If Christopher Isherwood’s novel about the rise of Nazism, “Goodbye to Berlin”, was later staged under the name “I Am a Camera”, here we have Francesca Isherwood tackling similar subject matter – but rather than a camera, she takes the role of a left shoe, with Rosa French joining her as its partner. The shoes belonged to Magda Goebbels, and we join them from their appearance at the Nuremberg War Crimes Tribunal – not on Magda’s feet, as she had committed suicide long before then, but the shoes themselves were being tried as, dare I say, accessories. We then follow them through their varied experiences on the feet of several more owners in Soviet-era Poland, rather like the opening montage of the film “Lord of War” which traces the life of a bullet from manufacture to firing.
If personifying shoes seems an odd idea, it’s justified by the knowledge that shoes were made from human skin and fat at Auschwitz – perhaps these two characters are the souls of the two people from whom these shoes were made? (I rather doubt shoes of that kind were worn by the glamorous “first lady of the Reich”, but no matter.) What’s harder to understand is why the performers tell their story twice, the first time in outline form, speaking into microphones that are surely unnecessary in this space, the second time fully fleshed out and acted. I can only assume the intention was that the first, brief, account should give an impression which learning more detail later would subvert, but if so I can’t say it really works, merely detracting from the tension by giving away the ending in advance.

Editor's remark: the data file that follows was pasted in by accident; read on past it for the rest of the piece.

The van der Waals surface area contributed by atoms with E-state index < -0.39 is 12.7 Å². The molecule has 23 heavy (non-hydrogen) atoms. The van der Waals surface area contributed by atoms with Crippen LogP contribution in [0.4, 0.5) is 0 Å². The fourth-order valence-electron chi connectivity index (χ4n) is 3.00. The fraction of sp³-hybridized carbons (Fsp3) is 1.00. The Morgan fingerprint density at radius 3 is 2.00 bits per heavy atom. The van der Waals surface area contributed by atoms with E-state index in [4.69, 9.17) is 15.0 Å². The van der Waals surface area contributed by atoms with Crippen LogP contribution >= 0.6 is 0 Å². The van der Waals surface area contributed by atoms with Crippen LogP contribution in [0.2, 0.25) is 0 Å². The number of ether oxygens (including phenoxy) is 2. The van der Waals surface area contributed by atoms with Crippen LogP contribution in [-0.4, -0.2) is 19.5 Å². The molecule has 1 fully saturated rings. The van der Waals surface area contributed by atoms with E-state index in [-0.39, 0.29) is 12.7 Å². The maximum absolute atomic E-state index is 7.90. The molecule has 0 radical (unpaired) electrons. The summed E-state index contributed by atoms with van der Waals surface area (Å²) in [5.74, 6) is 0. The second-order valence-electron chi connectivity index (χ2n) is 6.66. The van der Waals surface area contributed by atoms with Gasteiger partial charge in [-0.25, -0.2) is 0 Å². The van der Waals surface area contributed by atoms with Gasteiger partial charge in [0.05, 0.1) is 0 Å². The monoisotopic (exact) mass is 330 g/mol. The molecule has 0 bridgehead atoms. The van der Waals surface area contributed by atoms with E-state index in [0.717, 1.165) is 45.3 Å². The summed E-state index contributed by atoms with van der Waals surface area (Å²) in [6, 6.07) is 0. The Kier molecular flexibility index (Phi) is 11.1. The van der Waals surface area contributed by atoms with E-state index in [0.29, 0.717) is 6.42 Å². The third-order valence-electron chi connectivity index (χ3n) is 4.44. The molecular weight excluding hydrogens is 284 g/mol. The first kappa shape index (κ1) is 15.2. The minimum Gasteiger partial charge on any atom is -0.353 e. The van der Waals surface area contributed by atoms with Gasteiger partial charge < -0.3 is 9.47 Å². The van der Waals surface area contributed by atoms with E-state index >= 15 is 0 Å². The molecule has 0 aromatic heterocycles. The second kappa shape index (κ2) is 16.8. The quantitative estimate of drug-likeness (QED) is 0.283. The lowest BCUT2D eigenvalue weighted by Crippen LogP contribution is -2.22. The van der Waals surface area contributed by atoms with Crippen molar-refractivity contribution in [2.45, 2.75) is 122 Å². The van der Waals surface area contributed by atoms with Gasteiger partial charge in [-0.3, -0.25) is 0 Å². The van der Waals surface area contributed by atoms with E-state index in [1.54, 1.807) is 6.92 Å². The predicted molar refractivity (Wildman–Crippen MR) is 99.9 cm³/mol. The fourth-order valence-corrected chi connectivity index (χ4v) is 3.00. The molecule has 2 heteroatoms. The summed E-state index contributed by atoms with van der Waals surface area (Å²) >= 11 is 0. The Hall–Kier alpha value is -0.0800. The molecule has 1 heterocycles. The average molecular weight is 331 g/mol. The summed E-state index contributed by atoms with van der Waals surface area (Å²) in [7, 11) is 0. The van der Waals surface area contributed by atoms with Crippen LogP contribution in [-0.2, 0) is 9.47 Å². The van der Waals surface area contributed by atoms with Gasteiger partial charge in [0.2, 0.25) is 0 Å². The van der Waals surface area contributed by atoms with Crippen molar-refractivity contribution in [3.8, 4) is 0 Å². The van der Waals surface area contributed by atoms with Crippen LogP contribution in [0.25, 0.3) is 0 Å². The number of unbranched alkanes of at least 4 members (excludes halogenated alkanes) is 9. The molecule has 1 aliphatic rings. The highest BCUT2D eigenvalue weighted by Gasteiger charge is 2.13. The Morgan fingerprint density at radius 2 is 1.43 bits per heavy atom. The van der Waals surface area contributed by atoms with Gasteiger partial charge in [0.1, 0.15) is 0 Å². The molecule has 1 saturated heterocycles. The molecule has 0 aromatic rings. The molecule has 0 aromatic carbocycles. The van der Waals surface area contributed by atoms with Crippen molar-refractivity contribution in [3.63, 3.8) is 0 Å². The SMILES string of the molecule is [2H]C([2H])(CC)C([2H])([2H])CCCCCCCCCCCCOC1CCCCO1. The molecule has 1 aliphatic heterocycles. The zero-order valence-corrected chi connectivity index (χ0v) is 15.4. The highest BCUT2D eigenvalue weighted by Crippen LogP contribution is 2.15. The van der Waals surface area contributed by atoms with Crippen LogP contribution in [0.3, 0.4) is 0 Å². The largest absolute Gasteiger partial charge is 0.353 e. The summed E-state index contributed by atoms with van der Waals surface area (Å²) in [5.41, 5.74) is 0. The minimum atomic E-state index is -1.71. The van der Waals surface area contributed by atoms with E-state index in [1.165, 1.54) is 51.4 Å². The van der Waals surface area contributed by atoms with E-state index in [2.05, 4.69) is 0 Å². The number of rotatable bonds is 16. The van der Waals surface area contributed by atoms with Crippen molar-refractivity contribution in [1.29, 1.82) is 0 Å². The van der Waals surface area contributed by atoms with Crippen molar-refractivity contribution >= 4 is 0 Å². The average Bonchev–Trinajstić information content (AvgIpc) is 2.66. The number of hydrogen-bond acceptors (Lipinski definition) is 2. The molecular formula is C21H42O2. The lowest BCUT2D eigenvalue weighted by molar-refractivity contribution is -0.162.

Anyway, the twice-told tale of these curiously long-lived shoes sees them on the feet of Sveta of “the conquering army”, the wife of the doctor who performs her abortion, Helena the ill-educated secret police officer, Magda the victim of her interrogation, before passing to a theatre company – cue fourth-wall jokes about who on earth wastes their time going to the theatre – finally being bought by a transvestite, with a video montage letting us know what era we are in. The show is part of the Women and War EXODUS festival, though I suppose the fate of Majewski’s final character is a reminder that misogyny can also be directed at men considered “unmanly”. It’s also a reminder that, even as we hear the Horst Wessel Lied morph into the Ode to Joy, not all is equally well everywhere in our united Europe, even if it does manage to stay united.
French and Isherwood are strong performers, and you have to give Niurkaité’s production credit for daring and for what it achieves on a shoestring budget. If the result is sometimes a little student-workshoppy – a piece with a title all in lower-case was never going to be entirely free of pretension – it’s never less than engaging.